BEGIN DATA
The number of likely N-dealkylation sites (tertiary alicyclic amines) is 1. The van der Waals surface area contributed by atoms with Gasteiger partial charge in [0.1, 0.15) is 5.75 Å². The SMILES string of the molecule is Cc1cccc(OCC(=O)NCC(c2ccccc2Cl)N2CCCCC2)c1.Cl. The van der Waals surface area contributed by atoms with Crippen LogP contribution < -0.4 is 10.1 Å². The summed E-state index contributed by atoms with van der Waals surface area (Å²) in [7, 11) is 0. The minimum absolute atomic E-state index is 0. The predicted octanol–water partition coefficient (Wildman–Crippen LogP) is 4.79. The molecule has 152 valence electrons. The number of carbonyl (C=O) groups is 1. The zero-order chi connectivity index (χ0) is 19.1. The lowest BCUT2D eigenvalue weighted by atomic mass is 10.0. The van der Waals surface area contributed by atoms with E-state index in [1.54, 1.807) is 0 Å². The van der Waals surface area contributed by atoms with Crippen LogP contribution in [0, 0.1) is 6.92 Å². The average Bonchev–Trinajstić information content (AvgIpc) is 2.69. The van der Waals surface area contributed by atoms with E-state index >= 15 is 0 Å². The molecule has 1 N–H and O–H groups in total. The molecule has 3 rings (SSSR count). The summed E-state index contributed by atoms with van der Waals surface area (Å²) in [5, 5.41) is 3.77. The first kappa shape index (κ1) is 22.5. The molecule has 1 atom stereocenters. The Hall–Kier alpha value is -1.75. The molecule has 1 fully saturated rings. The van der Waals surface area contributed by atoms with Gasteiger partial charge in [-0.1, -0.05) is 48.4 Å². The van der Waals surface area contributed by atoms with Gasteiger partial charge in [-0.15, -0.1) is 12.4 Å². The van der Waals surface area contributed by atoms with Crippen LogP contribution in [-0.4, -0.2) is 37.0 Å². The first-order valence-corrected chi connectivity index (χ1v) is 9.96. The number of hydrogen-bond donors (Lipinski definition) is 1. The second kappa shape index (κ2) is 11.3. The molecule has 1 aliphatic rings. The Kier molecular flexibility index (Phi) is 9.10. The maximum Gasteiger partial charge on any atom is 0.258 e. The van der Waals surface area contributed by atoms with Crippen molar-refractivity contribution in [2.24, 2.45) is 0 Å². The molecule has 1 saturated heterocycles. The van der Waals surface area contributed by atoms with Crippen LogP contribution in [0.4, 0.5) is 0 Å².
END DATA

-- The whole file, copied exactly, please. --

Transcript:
The number of likely N-dealkylation sites (tertiary alicyclic amines) is 1. The van der Waals surface area contributed by atoms with Gasteiger partial charge in [0.1, 0.15) is 5.75 Å². The SMILES string of the molecule is Cc1cccc(OCC(=O)NCC(c2ccccc2Cl)N2CCCCC2)c1.Cl. The van der Waals surface area contributed by atoms with Crippen LogP contribution < -0.4 is 10.1 Å². The summed E-state index contributed by atoms with van der Waals surface area (Å²) in [7, 11) is 0. The minimum absolute atomic E-state index is 0. The predicted octanol–water partition coefficient (Wildman–Crippen LogP) is 4.79. The molecule has 152 valence electrons. The number of carbonyl (C=O) groups is 1. The zero-order chi connectivity index (χ0) is 19.1. The lowest BCUT2D eigenvalue weighted by atomic mass is 10.0. The van der Waals surface area contributed by atoms with E-state index in [1.54, 1.807) is 0 Å². The van der Waals surface area contributed by atoms with Crippen LogP contribution in [0, 0.1) is 6.92 Å². The average Bonchev–Trinajstić information content (AvgIpc) is 2.69. The van der Waals surface area contributed by atoms with E-state index >= 15 is 0 Å². The molecule has 1 N–H and O–H groups in total. The molecule has 3 rings (SSSR count). The summed E-state index contributed by atoms with van der Waals surface area (Å²) in [5, 5.41) is 3.77. The first kappa shape index (κ1) is 22.5. The molecule has 1 atom stereocenters. The Hall–Kier alpha value is -1.75. The molecule has 1 fully saturated rings. The van der Waals surface area contributed by atoms with Gasteiger partial charge in [-0.1, -0.05) is 48.4 Å². The van der Waals surface area contributed by atoms with Gasteiger partial charge in [-0.15, -0.1) is 12.4 Å². The van der Waals surface area contributed by atoms with Crippen LogP contribution in [-0.4, -0.2) is 37.0 Å². The first-order valence-corrected chi connectivity index (χ1v) is 9.96. The number of hydrogen-bond donors (Lipinski definition) is 1. The second kappa shape index (κ2) is 11.3. The molecule has 1 aliphatic rings. The Kier molecular flexibility index (Phi) is 9.10. The maximum Gasteiger partial charge on any atom is 0.258 e. The van der Waals surface area contributed by atoms with Crippen molar-refractivity contribution in [2.24, 2.45) is 0 Å². The molecule has 1 saturated heterocycles. The van der Waals surface area contributed by atoms with Crippen LogP contribution in [0.4, 0.5) is 0 Å².